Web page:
When he was 6 years old, he could divide two 8-digit numbers in his head and could converse in Ancient Greek. When the 6-year-old von Neumann caught his mother staring aimlessly, he asked her, "What are you calculating?"Children did not begin formal schooling in Hungary until they were ten years of age. Max believed that knowledge of languages in addition to Hungarian was essential, so the children were tutored in English, French and Italian. By the age of 8, von Neumann was familiar with differential and integral calculus, but he was interested in history, he read his way through Wilhelm Oncken's 46-volume Allgemeine Geschichte in Einzeldarstellungen. A copy was contained in a private library. One of the rooms in the apartment was converted into a library and reading room, with bookshelves from ceiling to floor. Von Neumann entered the Lutheran Fasori Evangélikus Gimnázium in 1911. Eugene Wigner soon became his friend; this was one of the best schools in Budapest and was part of a brilliant education system designed for the elite.
Under the Hungarian system, children received all their education at the one gymnasium. The Hungarian school system produced a generation noted for intellectual achie
In game theory, a simultaneous game is a game where each player chooses his action without knowledge of the actions chosen by other players. Simultaneous games contrast with sequential games, which are played by the players taking turns. Normal form representations are used for simultaneous games. Rock-paper-scissors, a played hand game, is an example of a simultaneous game. Both players make a decision without knowledge of the opponent's decision, reveal their hands at the same time. There are two players in this game and each of them has three different strategies to make their decision. We will display Player 1's strategies as Player 2's strategies as columns. In the table, the numbers in red represent the payoff to Player 1, the numbers in blue represent the payoff to Player 2. Hence, the pay off for a 2 player game in rock-paper-scissors will look like this: The prisoner's dilemma is an example of a simultaneous game; some variants of chess that belong to this class of games include Synchronous chess and Parity chess.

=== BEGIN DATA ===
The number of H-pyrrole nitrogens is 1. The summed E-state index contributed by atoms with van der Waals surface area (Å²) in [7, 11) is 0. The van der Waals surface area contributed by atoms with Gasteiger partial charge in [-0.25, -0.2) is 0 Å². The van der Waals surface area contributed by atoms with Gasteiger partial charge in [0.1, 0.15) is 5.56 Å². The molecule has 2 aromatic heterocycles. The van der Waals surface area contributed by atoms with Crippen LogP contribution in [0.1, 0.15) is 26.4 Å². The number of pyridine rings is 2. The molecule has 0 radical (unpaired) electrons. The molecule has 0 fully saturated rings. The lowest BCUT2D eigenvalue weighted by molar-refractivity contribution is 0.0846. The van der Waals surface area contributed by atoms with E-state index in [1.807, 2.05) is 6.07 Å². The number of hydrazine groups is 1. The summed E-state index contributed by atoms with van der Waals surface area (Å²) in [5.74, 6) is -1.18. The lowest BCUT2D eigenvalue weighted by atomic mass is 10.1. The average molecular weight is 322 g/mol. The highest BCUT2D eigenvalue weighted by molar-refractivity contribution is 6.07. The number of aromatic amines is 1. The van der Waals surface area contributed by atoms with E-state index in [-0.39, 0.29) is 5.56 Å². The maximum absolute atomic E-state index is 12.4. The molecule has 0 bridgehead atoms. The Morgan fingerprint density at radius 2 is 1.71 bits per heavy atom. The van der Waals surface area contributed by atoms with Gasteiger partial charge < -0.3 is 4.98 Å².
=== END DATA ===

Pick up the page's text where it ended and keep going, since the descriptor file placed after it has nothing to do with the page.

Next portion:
Sequential game Simultaneous action selection Bibliography Pritchard, D. B.. Beasley, John, ed; the Classified Encyclopedia of Chess Variants. John Beasley. ISBN 978-0-9555168-0-1
In economics and other social sciences, preference is the ordering of alternatives based on their relative utility, a process which results in an optimal "choice". The character of the individual preferences is determined purely by taste factors, independent of considerations of prices, income, or availability of goods. With the help of the scientific method many practical decisions of life can be modelled, resulting in testable predictions about human behavior. Although economists are not interested in the underlying causes of the preferences in themselves, they are interested in the theory of choice because it serves as a background for empirical demand analysis. In 1926 Ragnar Frisch developed for the first time a mathematical model of preferences in the context of economic demand and utility functions. Up to economists had developed an elaborated theory of demand that omitted primitive characteristics of people; this omission ceased when, at the end of the 19th and the beginning of the 20th century, logical positivism predicated the need of theoretical concepts to be related with observables.
Whereas economists in the 18th and 19th centuries felt comfortable theorizing about utility, with the advent of logical positivism in the 20th century, they felt that it needed more of an empirical structure. Because binary choices are directly observable, it appealed to economists; the search for observables in microeconomics is taken further by revealed preference theory. Since the pioneer efforts of Frisch in the 1920s, one of the major issues which has pervaded the theory of preferences is the representability of a preference structure with a real-valued function; this has been achieved by mapping it to the mathematical index called utility. Von Neumann and Morgenstern 1944 book "Games and Economic Behaviour" treated preferences as a formal relation whose properties can be stated axiomatically; these type of axiomatic handling of preferences soon began to influence other economists: Marschak adopted it by 1950, Houthakker employed it in a 1950 paper, Kenneth Arrow perfected it in his 1951 book "Social Choice and Individual Values".